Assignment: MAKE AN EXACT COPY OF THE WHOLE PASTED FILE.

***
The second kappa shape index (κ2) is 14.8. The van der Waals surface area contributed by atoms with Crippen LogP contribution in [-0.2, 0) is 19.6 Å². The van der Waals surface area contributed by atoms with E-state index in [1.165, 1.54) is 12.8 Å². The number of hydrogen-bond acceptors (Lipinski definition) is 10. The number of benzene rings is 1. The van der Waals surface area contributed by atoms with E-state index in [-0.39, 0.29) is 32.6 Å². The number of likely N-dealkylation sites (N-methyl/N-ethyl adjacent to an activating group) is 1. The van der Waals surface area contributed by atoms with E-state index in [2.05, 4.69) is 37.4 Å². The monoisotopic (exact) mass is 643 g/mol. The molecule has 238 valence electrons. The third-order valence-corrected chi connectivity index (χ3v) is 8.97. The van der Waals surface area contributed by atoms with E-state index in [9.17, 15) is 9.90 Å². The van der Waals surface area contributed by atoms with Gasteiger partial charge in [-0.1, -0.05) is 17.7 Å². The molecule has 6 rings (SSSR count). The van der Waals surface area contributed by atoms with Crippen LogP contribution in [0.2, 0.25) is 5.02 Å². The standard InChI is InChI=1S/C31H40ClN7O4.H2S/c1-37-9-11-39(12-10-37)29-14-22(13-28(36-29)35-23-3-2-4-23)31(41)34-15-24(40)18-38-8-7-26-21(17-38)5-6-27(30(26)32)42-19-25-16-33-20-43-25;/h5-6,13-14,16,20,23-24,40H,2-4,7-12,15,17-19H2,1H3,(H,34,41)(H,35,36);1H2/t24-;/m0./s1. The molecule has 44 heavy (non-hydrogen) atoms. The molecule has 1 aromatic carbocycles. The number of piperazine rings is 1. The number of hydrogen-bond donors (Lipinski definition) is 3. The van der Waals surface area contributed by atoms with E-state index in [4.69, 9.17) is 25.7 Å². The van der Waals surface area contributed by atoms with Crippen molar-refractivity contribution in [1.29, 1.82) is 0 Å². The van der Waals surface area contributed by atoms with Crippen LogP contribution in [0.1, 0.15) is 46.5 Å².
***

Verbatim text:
The second kappa shape index (κ2) is 14.8. The van der Waals surface area contributed by atoms with Crippen LogP contribution in [-0.2, 0) is 19.6 Å². The van der Waals surface area contributed by atoms with E-state index in [1.165, 1.54) is 12.8 Å². The number of hydrogen-bond acceptors (Lipinski definition) is 10. The number of benzene rings is 1. The van der Waals surface area contributed by atoms with E-state index in [-0.39, 0.29) is 32.6 Å². The number of likely N-dealkylation sites (N-methyl/N-ethyl adjacent to an activating group) is 1. The van der Waals surface area contributed by atoms with E-state index in [2.05, 4.69) is 37.4 Å². The monoisotopic (exact) mass is 643 g/mol. The molecule has 238 valence electrons. The third-order valence-corrected chi connectivity index (χ3v) is 8.97. The van der Waals surface area contributed by atoms with E-state index in [9.17, 15) is 9.90 Å². The van der Waals surface area contributed by atoms with Gasteiger partial charge in [-0.1, -0.05) is 17.7 Å². The molecule has 6 rings (SSSR count). The van der Waals surface area contributed by atoms with Crippen LogP contribution in [0.2, 0.25) is 5.02 Å². The standard InChI is InChI=1S/C31H40ClN7O4.H2S/c1-37-9-11-39(12-10-37)29-14-22(13-28(36-29)35-23-3-2-4-23)31(41)34-15-24(40)18-38-8-7-26-21(17-38)5-6-27(30(26)32)42-19-25-16-33-20-43-25;/h5-6,13-14,16,20,23-24,40H,2-4,7-12,15,17-19H2,1H3,(H,34,41)(H,35,36);1H2/t24-;/m0./s1. The molecule has 44 heavy (non-hydrogen) atoms. The molecule has 1 aromatic carbocycles. The number of piperazine rings is 1. The number of hydrogen-bond donors (Lipinski definition) is 3. The van der Waals surface area contributed by atoms with E-state index in [4.69, 9.17) is 25.7 Å². The van der Waals surface area contributed by atoms with Crippen molar-refractivity contribution in [1.29, 1.82) is 0 Å². The van der Waals surface area contributed by atoms with Crippen LogP contribution in [0.1, 0.15) is 46.5 Å².